Delirium Tremens: How Alcohol Abuse Can Kill You

Delirium Tremens: How Alcohol Abuse Can Kill You

 

Jose, or Joe as friends call him, was supposed to bring adobo. The 52-year-old electrician never turns down invitations to weekend get-togethers hosted by fellow Filipinos living in a suburban community in the U.S.

A bachelor who has never been married, Joe lives alone in a small apartment. He likes to drink, sing karaoke and crack jokes, making him very popular among his Filipino friends.

eBut on this particular Saturday afternoon when his potluck assignment was the famous Philippine national dish, Joe failed to show up at his friend’s house. He also did not call or send a text message to his friend. Worried, the friend drove to Joe’s apartment and knocked on the door. There was no answer. He immediately called 911 and asked for an ambulance.

Paramedics found Joe on the floor, chest muscles twitching, hands trembling, skin clammy—clear signs of a seizure. When Joe tried to speak, his words were garbled. He was rushed to the nearest emergency room, where doctors diagnosed him as suffering from delirium tremens. Thanks to prompt intensive care and follow-up treatment, Joe eventually recovered.

A pack of beer a day for 27 years

Delirium tremens is a severe form of alcohol withdrawal that involves sudden and severe mental or nervous system changes. It can occur when a person stops drinking alcohol after a period of heavy drinking, especially if he or she does not eat enough food. Delirium tremens is especially common in individuals who drink about 2 liters of hard alcohol (e.g. whisky, gin, vodka), or over 2 liters of wine, or more than 3 liters of beer every day for several months.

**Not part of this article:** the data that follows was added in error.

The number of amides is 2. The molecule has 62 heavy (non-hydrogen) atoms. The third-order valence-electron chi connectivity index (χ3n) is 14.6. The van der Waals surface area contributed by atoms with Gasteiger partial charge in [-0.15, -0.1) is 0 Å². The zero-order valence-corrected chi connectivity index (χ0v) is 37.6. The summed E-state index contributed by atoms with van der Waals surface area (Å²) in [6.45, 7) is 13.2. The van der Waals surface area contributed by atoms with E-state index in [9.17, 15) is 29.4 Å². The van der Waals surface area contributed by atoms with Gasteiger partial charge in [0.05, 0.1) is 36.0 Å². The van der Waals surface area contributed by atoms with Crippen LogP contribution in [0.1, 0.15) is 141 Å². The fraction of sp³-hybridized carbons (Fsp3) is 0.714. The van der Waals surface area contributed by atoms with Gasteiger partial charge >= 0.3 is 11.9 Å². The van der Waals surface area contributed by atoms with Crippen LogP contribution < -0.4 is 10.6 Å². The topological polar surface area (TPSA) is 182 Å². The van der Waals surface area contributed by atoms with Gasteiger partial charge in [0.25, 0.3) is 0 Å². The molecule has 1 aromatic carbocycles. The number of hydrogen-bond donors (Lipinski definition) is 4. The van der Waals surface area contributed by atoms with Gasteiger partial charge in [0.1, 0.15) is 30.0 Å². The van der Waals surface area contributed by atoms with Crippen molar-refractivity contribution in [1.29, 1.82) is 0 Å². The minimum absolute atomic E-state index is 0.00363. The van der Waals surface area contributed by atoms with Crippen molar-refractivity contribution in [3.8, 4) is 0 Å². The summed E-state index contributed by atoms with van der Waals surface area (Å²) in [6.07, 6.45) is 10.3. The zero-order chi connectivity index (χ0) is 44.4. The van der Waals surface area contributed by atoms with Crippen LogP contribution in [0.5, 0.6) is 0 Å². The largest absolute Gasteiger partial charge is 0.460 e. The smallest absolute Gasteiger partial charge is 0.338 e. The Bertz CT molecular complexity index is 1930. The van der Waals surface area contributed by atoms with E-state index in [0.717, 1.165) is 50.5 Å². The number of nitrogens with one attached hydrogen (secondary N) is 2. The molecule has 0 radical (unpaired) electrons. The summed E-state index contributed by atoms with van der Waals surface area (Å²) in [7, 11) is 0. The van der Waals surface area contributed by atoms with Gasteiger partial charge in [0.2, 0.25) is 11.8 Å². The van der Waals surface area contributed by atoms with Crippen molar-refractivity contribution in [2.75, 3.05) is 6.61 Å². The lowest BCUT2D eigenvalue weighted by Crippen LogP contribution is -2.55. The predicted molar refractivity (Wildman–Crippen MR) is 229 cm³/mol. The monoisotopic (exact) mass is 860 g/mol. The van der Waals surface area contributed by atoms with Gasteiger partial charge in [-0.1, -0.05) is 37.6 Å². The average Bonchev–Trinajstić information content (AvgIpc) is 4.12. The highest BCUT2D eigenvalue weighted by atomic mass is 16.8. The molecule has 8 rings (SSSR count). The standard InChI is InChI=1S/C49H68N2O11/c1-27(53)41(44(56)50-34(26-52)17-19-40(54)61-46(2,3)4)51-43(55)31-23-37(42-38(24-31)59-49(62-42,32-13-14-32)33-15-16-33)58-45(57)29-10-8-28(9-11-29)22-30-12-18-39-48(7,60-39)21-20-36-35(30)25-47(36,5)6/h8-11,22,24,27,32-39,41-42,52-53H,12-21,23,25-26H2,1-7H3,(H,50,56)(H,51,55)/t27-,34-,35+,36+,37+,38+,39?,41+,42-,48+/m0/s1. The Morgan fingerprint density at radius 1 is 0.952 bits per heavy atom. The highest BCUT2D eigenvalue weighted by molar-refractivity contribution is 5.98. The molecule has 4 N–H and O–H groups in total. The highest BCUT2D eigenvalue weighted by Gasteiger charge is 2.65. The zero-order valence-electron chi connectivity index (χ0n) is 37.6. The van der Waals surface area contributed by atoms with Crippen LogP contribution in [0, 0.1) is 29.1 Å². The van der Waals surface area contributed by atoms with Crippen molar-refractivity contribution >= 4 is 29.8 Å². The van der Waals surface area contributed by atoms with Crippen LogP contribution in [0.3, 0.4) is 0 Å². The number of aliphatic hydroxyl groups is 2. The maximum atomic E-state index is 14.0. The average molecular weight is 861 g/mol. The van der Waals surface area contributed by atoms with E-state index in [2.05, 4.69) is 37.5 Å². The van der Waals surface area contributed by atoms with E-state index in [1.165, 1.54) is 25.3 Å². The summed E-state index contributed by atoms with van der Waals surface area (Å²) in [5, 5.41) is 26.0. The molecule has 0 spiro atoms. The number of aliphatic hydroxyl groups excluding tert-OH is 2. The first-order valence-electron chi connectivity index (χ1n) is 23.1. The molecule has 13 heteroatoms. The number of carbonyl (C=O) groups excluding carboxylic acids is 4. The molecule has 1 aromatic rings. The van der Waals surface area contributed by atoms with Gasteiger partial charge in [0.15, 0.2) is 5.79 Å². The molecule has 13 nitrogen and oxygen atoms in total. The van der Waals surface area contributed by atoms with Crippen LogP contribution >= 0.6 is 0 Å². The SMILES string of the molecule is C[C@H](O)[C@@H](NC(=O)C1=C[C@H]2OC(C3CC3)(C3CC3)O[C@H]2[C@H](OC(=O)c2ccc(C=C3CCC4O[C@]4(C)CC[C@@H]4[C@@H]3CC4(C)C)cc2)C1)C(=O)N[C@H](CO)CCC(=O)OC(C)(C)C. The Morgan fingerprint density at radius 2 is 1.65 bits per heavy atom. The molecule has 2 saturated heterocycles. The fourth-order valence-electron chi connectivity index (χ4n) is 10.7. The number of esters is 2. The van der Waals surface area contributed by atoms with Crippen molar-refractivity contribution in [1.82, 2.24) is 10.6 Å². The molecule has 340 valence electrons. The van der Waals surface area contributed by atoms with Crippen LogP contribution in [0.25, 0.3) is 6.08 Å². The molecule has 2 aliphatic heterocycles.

Joe had been drinking one pack of beer every day since he was 25—almost three decades. Not surprisingly, aside from alcohol abuse, Joe also suffers from diabetes mellitus, hypertension, high cholesterol and cardiovascular disease.

Joe was lucky. Despite appropriate treatment, between 5 and 15 percent of people who suffer delirium tremens die.

[pq]Prior to the era of intensive care and advance drug treatments, up to 1 in 3 delirium tremens sufferers died.[/pq]

 

Death is usually due to respiratory failure and cardiac arrhythmia (irregular heartbeat).

At highest risk for death are those suffering from:

Medical emergency

Delirium tremens is a medical emergency requiring immediate intensive care in a hospital. Treatment focuses on reviving the patient, relieving symptoms and preventing complications. The healthcare team will closely monitor the following:

  • Blood chemistry, such as electrolyte levels
  • Body fluid levels
  • Vital signs (temperature, pulse, rate of breathing, blood pressure)

Symptoms such as agitation, anxiety, tremors, seizures, and irregular heartbeat are treated with sedatives (e.g. diazepam or lorazepam) and anticonvulsants (e.g. phenobarbital). The patient may be sedated for a week or more until the alcohol withdrawal and delirium tremens episodes are finished. To treat his alcohol withdrawal, Joe takes lorazepam.

Other medical problems can occur with alcohol abuse. As such, the patient should be tested and, if needed, treated for:

Total, lifelong alcohol abstinence

Long-term preventive treatment should be started as soon as the patient recovers from the acute symptoms of delirium tremens. Total and lifelong avoidance of alcohol (abstinence) is recommended, as well as counseling and participation in support groups such as Alcoholics Anonymous.

 

f3

 

– Innie Williams RN-BC,WCC, US Correspondent & Eric Michael Santos, Contributing Editor